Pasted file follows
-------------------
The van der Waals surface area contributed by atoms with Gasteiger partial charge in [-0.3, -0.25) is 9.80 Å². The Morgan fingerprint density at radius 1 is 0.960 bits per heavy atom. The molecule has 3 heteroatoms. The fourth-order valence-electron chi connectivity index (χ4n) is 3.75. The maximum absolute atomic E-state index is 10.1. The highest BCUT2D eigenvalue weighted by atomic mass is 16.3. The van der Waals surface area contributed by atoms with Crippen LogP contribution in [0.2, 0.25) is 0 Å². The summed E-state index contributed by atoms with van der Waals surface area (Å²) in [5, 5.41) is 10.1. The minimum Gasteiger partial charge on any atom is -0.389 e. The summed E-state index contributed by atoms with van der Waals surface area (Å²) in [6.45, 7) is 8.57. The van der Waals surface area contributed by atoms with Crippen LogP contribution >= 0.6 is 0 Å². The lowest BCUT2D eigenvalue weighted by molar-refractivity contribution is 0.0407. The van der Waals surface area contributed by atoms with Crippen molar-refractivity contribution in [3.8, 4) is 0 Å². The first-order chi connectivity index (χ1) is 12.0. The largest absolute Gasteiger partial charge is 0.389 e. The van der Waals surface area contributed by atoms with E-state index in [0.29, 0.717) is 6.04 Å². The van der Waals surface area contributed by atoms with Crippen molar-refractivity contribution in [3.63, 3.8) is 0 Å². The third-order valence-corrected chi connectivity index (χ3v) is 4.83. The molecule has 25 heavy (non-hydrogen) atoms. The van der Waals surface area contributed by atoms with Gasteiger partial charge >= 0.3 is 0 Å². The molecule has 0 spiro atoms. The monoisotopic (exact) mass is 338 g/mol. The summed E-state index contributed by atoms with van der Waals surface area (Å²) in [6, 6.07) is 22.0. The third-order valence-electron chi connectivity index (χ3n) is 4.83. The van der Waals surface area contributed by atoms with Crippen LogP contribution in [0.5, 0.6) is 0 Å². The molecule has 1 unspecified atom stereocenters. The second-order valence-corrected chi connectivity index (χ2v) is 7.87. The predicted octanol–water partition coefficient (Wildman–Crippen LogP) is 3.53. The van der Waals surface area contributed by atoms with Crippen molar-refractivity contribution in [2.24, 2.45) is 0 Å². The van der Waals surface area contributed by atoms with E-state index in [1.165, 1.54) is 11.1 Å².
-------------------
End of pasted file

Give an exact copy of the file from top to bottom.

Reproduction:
The van der Waals surface area contributed by atoms with Gasteiger partial charge in [-0.3, -0.25) is 9.80 Å². The Morgan fingerprint density at radius 1 is 0.960 bits per heavy atom. The molecule has 3 heteroatoms. The fourth-order valence-electron chi connectivity index (χ4n) is 3.75. The maximum absolute atomic E-state index is 10.1. The highest BCUT2D eigenvalue weighted by atomic mass is 16.3. The van der Waals surface area contributed by atoms with Crippen LogP contribution in [0.2, 0.25) is 0 Å². The summed E-state index contributed by atoms with van der Waals surface area (Å²) in [5, 5.41) is 10.1. The minimum Gasteiger partial charge on any atom is -0.389 e. The summed E-state index contributed by atoms with van der Waals surface area (Å²) in [6.45, 7) is 8.57. The van der Waals surface area contributed by atoms with Crippen LogP contribution >= 0.6 is 0 Å². The lowest BCUT2D eigenvalue weighted by molar-refractivity contribution is 0.0407. The van der Waals surface area contributed by atoms with Crippen molar-refractivity contribution in [3.8, 4) is 0 Å². The first-order chi connectivity index (χ1) is 12.0. The largest absolute Gasteiger partial charge is 0.389 e. The van der Waals surface area contributed by atoms with E-state index in [0.29, 0.717) is 6.04 Å². The van der Waals surface area contributed by atoms with Crippen molar-refractivity contribution in [3.63, 3.8) is 0 Å². The third-order valence-corrected chi connectivity index (χ3v) is 4.83. The molecule has 25 heavy (non-hydrogen) atoms. The van der Waals surface area contributed by atoms with Gasteiger partial charge >= 0.3 is 0 Å². The molecule has 0 spiro atoms. The monoisotopic (exact) mass is 338 g/mol. The summed E-state index contributed by atoms with van der Waals surface area (Å²) in [6, 6.07) is 22.0. The third-order valence-electron chi connectivity index (χ3n) is 4.83. The van der Waals surface area contributed by atoms with Crippen LogP contribution in [0.5, 0.6) is 0 Å². The molecule has 1 unspecified atom stereocenters. The second-order valence-corrected chi connectivity index (χ2v) is 7.87. The predicted octanol–water partition coefficient (Wildman–Crippen LogP) is 3.53. The van der Waals surface area contributed by atoms with Crippen molar-refractivity contribution in [2.24, 2.45) is 0 Å². The van der Waals surface area contributed by atoms with E-state index in [1.165, 1.54) is 11.1 Å².